Of course, clubs sometimes treat players shoddily, and sometimes players treat clubs shoddily. Sometimes clubs treat fans shoddily and sometimes fans treat the club and its players and/or manager shoddily. People will shout from the stands that one of their own players is a wanker, spitting fury and phlegm, and then run crying to the stewards if that player so much as looks at them.

But whatever Liverpool did 30 years ago has little bearing on what happens now. “First is first, second is nowhere” is from an era long before second had its own rewards, as does third and fourth. (You had to be first to be in the European Cup, after all.) First is still best, by far, but second is no longer ‘nowhere’.

“Liverpool FC exists to win trophies” is as fluffy and nonsensical as “But we are Liverpool!”; it took nine years for the club to win its first proper trophy, and it has probably had as many seasons without trophies as it has with them, and yet has continued to exist. Can you only love the club when it’s successful? Are the trophy-less seasons worthless? Or were 2008/09 or 2013/14 not great rides? (My old chestnut: was the Dutch team of the 1970s “losers”? They’ll live in the memory long after Greece from 2004 has died.)

To me, every club exists to be its best possible self. It exists to give pleasure, where possible, and to do its best to succeed, in relative terms, which comes in various forms and actions.

But increasingly, pleasure only comes from winning three points week after week after week – and even then, people will moan that it wasn’t achieved with enough style, or that it’s merely papering over the cracks. Happiness is only found in high-scoring routs of opposition where no luck was involved.

“We are Liverpool!” means nothing when Manchester City or Chelsea spend iffy billions, and become as popular across the globe. And what Liverpool FC means to us is not necessarily the same for the players, who are not tied to one club for their entire lives. Even the homegrown players will know that they could be sold if they lose their mojo. Even Steven Gerrard spoke with Chelsea.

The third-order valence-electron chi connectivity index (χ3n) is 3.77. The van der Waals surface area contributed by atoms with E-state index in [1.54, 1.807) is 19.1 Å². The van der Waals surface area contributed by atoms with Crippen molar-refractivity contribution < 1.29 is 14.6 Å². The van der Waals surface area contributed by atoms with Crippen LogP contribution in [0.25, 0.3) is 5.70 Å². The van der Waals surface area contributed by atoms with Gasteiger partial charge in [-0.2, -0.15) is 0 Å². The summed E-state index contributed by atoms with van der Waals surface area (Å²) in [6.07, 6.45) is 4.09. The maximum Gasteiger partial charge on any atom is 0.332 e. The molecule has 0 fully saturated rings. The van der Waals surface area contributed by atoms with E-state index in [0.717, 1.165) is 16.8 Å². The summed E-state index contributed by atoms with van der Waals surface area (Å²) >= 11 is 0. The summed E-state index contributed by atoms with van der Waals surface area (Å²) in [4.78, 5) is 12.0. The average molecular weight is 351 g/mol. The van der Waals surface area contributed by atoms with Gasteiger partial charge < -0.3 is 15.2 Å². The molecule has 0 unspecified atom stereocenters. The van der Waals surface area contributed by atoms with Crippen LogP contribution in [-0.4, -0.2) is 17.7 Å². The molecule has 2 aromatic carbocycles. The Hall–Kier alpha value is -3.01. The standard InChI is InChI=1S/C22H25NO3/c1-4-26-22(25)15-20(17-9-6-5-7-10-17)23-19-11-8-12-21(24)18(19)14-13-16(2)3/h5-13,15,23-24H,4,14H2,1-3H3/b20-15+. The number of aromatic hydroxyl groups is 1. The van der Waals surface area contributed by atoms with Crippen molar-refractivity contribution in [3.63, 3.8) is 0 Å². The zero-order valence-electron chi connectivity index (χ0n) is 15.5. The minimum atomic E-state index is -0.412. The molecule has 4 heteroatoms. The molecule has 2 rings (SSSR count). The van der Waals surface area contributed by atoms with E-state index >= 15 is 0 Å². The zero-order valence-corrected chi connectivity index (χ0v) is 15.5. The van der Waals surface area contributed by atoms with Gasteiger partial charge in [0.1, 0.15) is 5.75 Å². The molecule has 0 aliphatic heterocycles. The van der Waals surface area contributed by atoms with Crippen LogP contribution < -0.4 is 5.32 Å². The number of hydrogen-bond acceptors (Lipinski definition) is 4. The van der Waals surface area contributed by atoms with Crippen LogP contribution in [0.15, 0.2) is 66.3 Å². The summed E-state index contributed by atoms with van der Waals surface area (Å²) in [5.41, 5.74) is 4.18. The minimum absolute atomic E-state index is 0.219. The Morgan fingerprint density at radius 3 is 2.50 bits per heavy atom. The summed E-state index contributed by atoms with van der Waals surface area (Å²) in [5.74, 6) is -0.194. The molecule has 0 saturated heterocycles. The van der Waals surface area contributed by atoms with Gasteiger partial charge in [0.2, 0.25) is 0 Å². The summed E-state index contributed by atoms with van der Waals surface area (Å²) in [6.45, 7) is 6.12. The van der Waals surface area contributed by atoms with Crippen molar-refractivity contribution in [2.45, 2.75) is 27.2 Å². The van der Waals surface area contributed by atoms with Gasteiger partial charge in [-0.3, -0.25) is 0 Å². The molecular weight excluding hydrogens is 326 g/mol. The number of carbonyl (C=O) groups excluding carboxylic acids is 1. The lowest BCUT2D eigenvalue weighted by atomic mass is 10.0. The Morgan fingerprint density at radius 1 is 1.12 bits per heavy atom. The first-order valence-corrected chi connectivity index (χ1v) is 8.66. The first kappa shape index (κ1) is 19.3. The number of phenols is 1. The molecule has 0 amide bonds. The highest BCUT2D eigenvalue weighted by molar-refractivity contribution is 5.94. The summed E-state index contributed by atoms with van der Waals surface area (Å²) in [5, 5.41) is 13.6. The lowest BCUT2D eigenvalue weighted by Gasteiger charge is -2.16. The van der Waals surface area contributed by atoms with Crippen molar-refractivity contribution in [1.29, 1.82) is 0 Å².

Do Liverpool’s execs go to the execs at Southampton and say “But we are Liverpool!”, and, bowed by this declaration, those Saints’ suits beg forgiveness, kowtowing and mumbling, “My most humble apologies, my Lords – please, take our captain. And our holding midfielder, too. Even if you don’t need him now, you may next year. Let’s save time.”

Equally, if the clubs that Liverpool are approaching for players are able to force their talents to stay, then Liverpool – while losing out on those targets – can say that their own hand is strengthened with someone like Coutinho as Barcelona circle. But each situation is unique. If Leipzig and Southampton get “bullied” into submission, then Liverpool probably can over Coutinho too. (And a reminder: selling Coutinho without replacements already in place would be the only situation – other than undervaluing him – that I would think daft. If you can’t get anyone else in, then you explain that to the player and perhaps he understands.)

Yes, be proud of the club you support. But don’t be an entitled prick about it. Yes, Liverpool are special to us – and in many senses, a special club using many metrics – but let’s not act like Britain exiting the EU because people think it’s still 1897, and we still own the world.

As an example, Arsenal have been ripped apart these past few years as their version of Bill Shankly endures the kind of fallow period Shanks’ also endured. No one flew childish banners over Anfield in 1972. People had a bit more patience back then, although they also had rotary telephones, so they knew that to make a phone call they would probably need to set aside an hour or two just to dial it. Arsenal have also had their two biggest stars showing clear signs of unrest – has that helped?

And yet can I say all this without “apologising for mediocrity”? And is coming 4th with 76 points mediocre anyway? Is reaching – but losing – two cup finals mediocre? Is getting 84 points and missing the title by a gnat’s chuff mediocre?

By the metric of a bygone age – a dreamland, in the mists of time – then yes, probably; just as Britain is no longer as huge as when judged against the metric of when it went around invading and killing people to create an empire that encompassed a third of the world. These are different times. Britain is still respected; still a fairly big player in many senses on the global stage. But it’s not America or China. It’s not the days of Empire.

But by the metric of Liverpool in my adult lifetime – and I’m now middle-aged – then no, not at all. It’s not mediocrity, even if it’s not glory either. It’s reality. Try to be better, but saying “We are Liverpool!” does not put 35 points on the board at the start of each season.

Sell Coutinho, or keep Coutinho, I will still love Liverpool Football Club, and some of its fans (it has some wonderful fans, just as I have some wonderful Twitter followers, who care deeply about cacti, in amongst the noise). But I will only grow more frustrated by the frustrations of the social media gobshites, whilst failing to acknowledge that this may make me a bit of a gobshite at times, too.

NEW TTT BOOK: A Banquet Without Wine: A Quarter-Century of Liverpool FC in the Premier League Era